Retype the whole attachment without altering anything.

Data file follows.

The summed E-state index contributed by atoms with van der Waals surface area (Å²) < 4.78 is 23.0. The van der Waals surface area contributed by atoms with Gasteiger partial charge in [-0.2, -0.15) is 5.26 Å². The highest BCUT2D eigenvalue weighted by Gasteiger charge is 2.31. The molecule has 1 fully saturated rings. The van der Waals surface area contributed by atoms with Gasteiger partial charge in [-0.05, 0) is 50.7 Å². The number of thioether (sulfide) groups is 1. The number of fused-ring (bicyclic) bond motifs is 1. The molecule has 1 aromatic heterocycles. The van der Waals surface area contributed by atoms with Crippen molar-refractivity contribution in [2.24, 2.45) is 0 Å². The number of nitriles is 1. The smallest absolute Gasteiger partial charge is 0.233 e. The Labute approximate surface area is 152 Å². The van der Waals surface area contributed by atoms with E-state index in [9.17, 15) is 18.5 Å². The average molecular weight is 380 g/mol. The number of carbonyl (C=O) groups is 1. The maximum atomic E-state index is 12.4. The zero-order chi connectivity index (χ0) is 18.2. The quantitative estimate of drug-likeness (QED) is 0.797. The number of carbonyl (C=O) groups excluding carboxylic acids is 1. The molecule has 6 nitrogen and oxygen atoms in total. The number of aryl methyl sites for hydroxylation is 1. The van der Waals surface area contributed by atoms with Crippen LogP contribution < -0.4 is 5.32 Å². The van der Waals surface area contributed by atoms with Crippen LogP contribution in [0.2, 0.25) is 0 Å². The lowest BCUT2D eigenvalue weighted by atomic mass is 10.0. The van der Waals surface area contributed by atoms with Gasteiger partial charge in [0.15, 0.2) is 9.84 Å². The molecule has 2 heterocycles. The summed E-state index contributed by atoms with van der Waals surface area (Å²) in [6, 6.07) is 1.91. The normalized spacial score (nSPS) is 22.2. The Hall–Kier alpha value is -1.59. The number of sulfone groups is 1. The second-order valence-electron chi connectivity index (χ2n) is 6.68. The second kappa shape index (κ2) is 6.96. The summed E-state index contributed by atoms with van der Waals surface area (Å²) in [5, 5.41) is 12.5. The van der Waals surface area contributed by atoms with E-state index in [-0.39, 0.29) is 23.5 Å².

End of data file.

The summed E-state index contributed by atoms with van der Waals surface area (Å²) < 4.78 is 23.0. The van der Waals surface area contributed by atoms with Gasteiger partial charge in [-0.2, -0.15) is 5.26 Å². The highest BCUT2D eigenvalue weighted by Gasteiger charge is 2.31. The molecule has 1 fully saturated rings. The van der Waals surface area contributed by atoms with Gasteiger partial charge in [-0.05, 0) is 50.7 Å². The number of thioether (sulfide) groups is 1. The number of fused-ring (bicyclic) bond motifs is 1. The molecule has 1 aromatic heterocycles. The van der Waals surface area contributed by atoms with Crippen molar-refractivity contribution in [2.24, 2.45) is 0 Å². The number of nitriles is 1. The smallest absolute Gasteiger partial charge is 0.233 e. The Labute approximate surface area is 152 Å². The van der Waals surface area contributed by atoms with E-state index in [9.17, 15) is 18.5 Å². The average molecular weight is 380 g/mol. The number of carbonyl (C=O) groups is 1. The maximum atomic E-state index is 12.4. The zero-order chi connectivity index (χ0) is 18.2. The quantitative estimate of drug-likeness (QED) is 0.797. The number of carbonyl (C=O) groups excluding carboxylic acids is 1. The molecule has 6 nitrogen and oxygen atoms in total. The number of aryl methyl sites for hydroxylation is 1. The van der Waals surface area contributed by atoms with Crippen LogP contribution < -0.4 is 5.32 Å². The van der Waals surface area contributed by atoms with Crippen LogP contribution in [0.2, 0.25) is 0 Å². The lowest BCUT2D eigenvalue weighted by atomic mass is 10.0. The van der Waals surface area contributed by atoms with Gasteiger partial charge in [0.15, 0.2) is 9.84 Å². The molecule has 2 heterocycles. The summed E-state index contributed by atoms with van der Waals surface area (Å²) in [6, 6.07) is 1.91. The normalized spacial score (nSPS) is 22.2. The Hall–Kier alpha value is -1.59. The number of sulfone groups is 1. The second-order valence-electron chi connectivity index (χ2n) is 6.68. The second kappa shape index (κ2) is 6.96. The summed E-state index contributed by atoms with van der Waals surface area (Å²) in [5, 5.41) is 12.5. The van der Waals surface area contributed by atoms with E-state index in [-0.39, 0.29) is 23.5 Å².